Guest Blog Post by Daniel Sherwin; Teaching Your Kids Safety in the Kitchen

Teaching Your Kids Kitchen Safety

 

Image via Pixabay

 

Why should children learn to cook?

 

Letting your kids spend time in the kitchen with you and learning how to cook and bake themselves is wonderful for their overall development. Cooking is a lifelong skill that fosters independence and thriftiness. Knowing how to make healthy meals from scratch means they don’t have to rely on calling in takeout from restaurants or resorting to frozen meals. Meanwhile, cooking also helps people save money in their day-to-day lives. Eating out at restaurants tacks on the ever-rising costs of labor to your meal’s bottom line.

 

Your kids learn other valuable skills in the kitchen as well. Cooking teaches a person to be patient and that the best things in life take a little more time and attention. Kids also learn math in real-world applications as they measure and weigh ingredients for recipes. Furthermore, they learn about different ingredients and grow to appreciate a wider range of foods as they develop a palate that appreciates things that are fresh and healthy. Finally, the kitchen provides an ideal environment for family bonding. While washing, chopping, stirring, and boiling, you are given ample opportunities to talk and share with your children.

 

Kids’ Safety in the Kitchen

 

Other than the bathroom, the kitchen is the most dangerous room in the house. It’s especially dangerous for children with its hot surfaces, fire risks, sharp edges, and potential for harmful bacteria. In order to keep your kids safe while teaching them to cook, it’s important to both talk to them about safety but also to provide a good example on what to do. After all, your kids learn by copying you.

 

Sanitation Safety

 

●      Always wash your hands before handling food. During the cooking process, wash your hands again if you touch raw food, use the bathroom, touch another person or pet, or if you touch the garbage bin.

●      Keep every material that possibly touches food clean and sanitized.

●      Separate raw food from other ingredients.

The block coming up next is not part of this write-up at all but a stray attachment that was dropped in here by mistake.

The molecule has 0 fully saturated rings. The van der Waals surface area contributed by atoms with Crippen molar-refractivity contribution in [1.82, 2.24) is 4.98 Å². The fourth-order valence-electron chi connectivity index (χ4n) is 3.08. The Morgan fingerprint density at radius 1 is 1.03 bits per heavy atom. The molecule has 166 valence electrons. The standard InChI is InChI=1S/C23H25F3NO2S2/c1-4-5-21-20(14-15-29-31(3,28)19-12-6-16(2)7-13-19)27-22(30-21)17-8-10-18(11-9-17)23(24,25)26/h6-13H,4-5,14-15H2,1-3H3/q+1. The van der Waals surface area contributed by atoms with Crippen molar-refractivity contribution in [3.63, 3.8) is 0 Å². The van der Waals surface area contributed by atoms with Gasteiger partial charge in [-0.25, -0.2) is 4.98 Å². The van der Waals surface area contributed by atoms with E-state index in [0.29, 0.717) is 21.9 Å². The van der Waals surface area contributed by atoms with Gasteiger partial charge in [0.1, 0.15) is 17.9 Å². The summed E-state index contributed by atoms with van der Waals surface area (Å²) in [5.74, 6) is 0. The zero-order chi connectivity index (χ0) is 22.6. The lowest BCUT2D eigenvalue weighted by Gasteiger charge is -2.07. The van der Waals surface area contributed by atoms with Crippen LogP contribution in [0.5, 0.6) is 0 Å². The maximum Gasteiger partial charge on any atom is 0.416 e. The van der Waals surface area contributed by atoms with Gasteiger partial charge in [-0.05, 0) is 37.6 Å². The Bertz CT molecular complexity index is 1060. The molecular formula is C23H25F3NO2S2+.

●      If you use materials like a knife or cutting board to handle raw food, they must be washed and dried thoroughly before being used again.

●      Thoroughly wash fruits and vegetables before eating or cooking. Use three parts water and one part vinegar for an effective produce wash. Designate a scrubbing brush to clean root vegetables, like potatoes, if you plan on eating them with the skins intact.

 

Fire Safety

 

●      41 percent of home fires begin in the kitchen, so NEVER leave a child unattended in the kitchen when the oven, stove, or other heated devices are on.

●      Teach your children to always get an adult first if they see an out-of-control fire.

●      Keep a fire extinguisher on hand to put out grease fires. 

●      Create a plan in case of fire, and practice what to do with your children.

●      Keep all flammable items at least three feet away from any flammable surface.

●      Regularly test your smoke detectors.

 

 

Other Kitchen Safety Tips

 

●      Show your children the proper way to pass a knife to another person and to put it blade down in the dishwasher.

●      Teach them about the right knife to use depending on what you’re doing.

●      Keep knives sharp; a dull knife is a dangerous knife.

●      Always use oven mitts and pot holders to handle anything that has been in the oven or on the stove.

●      Teach your kids to dress properly when cooking: pull back hair, avoid too-loose clothing, remove dangling jewelry, and always wear shoes.

●      Never reach into a soapy sink that might contain items that can cut skin.

●      Always test how hot the water is before using your bare hands to wash dishes.

●      When in doubt, wear protective gloves to wash dishes in the sink.

 

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Teaching your children to cook is a wonderful experience that instills valuable life lessons while providing opportunity for family bonding. It’s important to teach your kids safety along with all the family recipes you plan to pass down. Sanitation safety is very important. You want to show your kids how to properly handle ingredients and material to prevent foodborne illness. Fire safety is also necessary as 41 percent of all home fires begin in the kitchen. You should also go over other safety norms like how to use the right knife, what to wear in the kitchen, and how to properly wash dishes. While you should definitely talk with your kids about these things, it’s even more important to act as a positive example by following best safety practices in the kitchen.